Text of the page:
In its editorial on June 2, the paper urges the government to focus on stimulating private sector consumption and investment, now that the consumption tax hike has been delayed.
Now that Prime Minister Shinzo Abe has decided to postpone a planned consumption tax hike for 2½ years, his administration must steadily work to pull the nation out of deflation and reinforce the economy's growth potential.
Mr Abe must also show what impact the delaying of the tax hike may have on relevant policy measures, and how he will secure substitute fiscal resources.
At a press conference, Mr Abe officially announced his decision to postpone an increase in the consumption tax rate to 10 per cent, which was scheduled for April 2017, until October 2019.
As to the reasons for the postponement, Mr Abe said the tax hike "may stall domestic demand" at a time when there are downside risks in the world economy.
In November 2014, when he previously announced his decision to postpone the tax hike, he explicitly ruled out the possibility of postponing it again.
Regarding this point, Mr Abe said "I sincerely accept criticism that my latest decision runs counter to the official pledge I made previously."
He also indicated he would seek the judgment of the people, by making the issue of whether to accelerate or turn back from his Abenomics economic policy package the biggest point of contention in the House of Councillors election.
Abenomics has brought about such tangible effects as improving the employment situation, but problems remain, including sluggish consumption.
To surely fulfill the challenge of getting the nation out of deflation, the postponement of the consumption tax hike is an inevitable choice.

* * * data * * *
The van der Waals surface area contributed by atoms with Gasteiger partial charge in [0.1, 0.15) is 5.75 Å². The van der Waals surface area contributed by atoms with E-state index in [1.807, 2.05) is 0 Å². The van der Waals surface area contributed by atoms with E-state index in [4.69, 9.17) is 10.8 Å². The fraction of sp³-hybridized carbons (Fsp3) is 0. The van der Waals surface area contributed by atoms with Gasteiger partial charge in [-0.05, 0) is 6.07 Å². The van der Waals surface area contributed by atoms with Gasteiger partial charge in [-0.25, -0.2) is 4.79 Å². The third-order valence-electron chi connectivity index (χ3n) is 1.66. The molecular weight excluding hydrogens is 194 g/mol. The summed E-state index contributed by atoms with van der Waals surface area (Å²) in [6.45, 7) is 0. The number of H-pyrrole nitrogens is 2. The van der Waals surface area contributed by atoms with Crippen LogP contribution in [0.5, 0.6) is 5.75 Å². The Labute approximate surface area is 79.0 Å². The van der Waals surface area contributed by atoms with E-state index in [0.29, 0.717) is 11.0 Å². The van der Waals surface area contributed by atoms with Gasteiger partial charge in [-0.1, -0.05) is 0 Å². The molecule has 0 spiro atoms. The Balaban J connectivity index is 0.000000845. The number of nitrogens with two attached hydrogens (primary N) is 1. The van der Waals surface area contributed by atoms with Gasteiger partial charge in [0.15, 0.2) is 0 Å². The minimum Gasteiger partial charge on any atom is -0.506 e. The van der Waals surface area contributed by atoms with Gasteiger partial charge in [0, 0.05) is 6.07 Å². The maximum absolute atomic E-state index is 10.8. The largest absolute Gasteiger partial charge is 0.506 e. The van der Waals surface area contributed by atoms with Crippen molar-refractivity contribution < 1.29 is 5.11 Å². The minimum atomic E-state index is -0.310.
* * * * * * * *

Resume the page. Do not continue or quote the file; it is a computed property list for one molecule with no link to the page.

Mr Abe said the government would work out "comprehensive and bold economic measures" this autumn, and emphasised that he would "rev up the Abenomics' engine to the maximum."
The vital thing is to thoroughly examine what the present Abenomics policies have lacked and how they should be strengthened.
Increases in corporate profit should prompt companies to raise wages, which should make households more affluent, pushing up consumption.
But the gears of such a virtuous economic cycle have failed to mesh, as both individuals and companies are on the defensive, increasing their savings.
What is needed is a prescription for stimulating private-sector consumption and investment, rather than one for temporarily revving up the engine of the economy through such conventional measures as public works spending.
Of the ¥4.4 trillion (S$50 billion) increase in tax revenues expected through increasing the consumption tax rate to 10 per cent, about ¥1.3 trillion was to be used for measures to expand social security programmes.
Included in the programs are many important measures such as a reduction in the premium for nursing care insurance to be paid by low-income people and the creation of enough child care facilities to accept 500,000 more children.
In the official pledges for the upper house election, concrete steps should be clearly stated as to how to prioritize policy measures and how to secure stable fiscal sources needed to implement such measures.
Japan's long-term debt is the worst among industrialised countries, exceeding twice the size of the nation's gross domestic product.
Mr Abe made clear that he will maintain the target of turning the primary balance into the black in fiscal 2020.
But a deficit of ¥6.5 trillion would remain even if the tax hike were implemented on schedule.
With the postponement, it has become ever more uncertain that the target can be achieved.
Integrated reform of the tax and social security systems, which is intended to support the nation's social security system with the consumption tax revenues as fiscal resources, must be maintained.
To raise the consumption tax rate while alleviating the possible impact on the overall economy, the introduction of a reduced tax rate for certain goods is essential.
Concrete preparations for this must be made.
* The Japan News is a member of The Straits Times media partner Asia News Network, an alliance of 21 newspapers.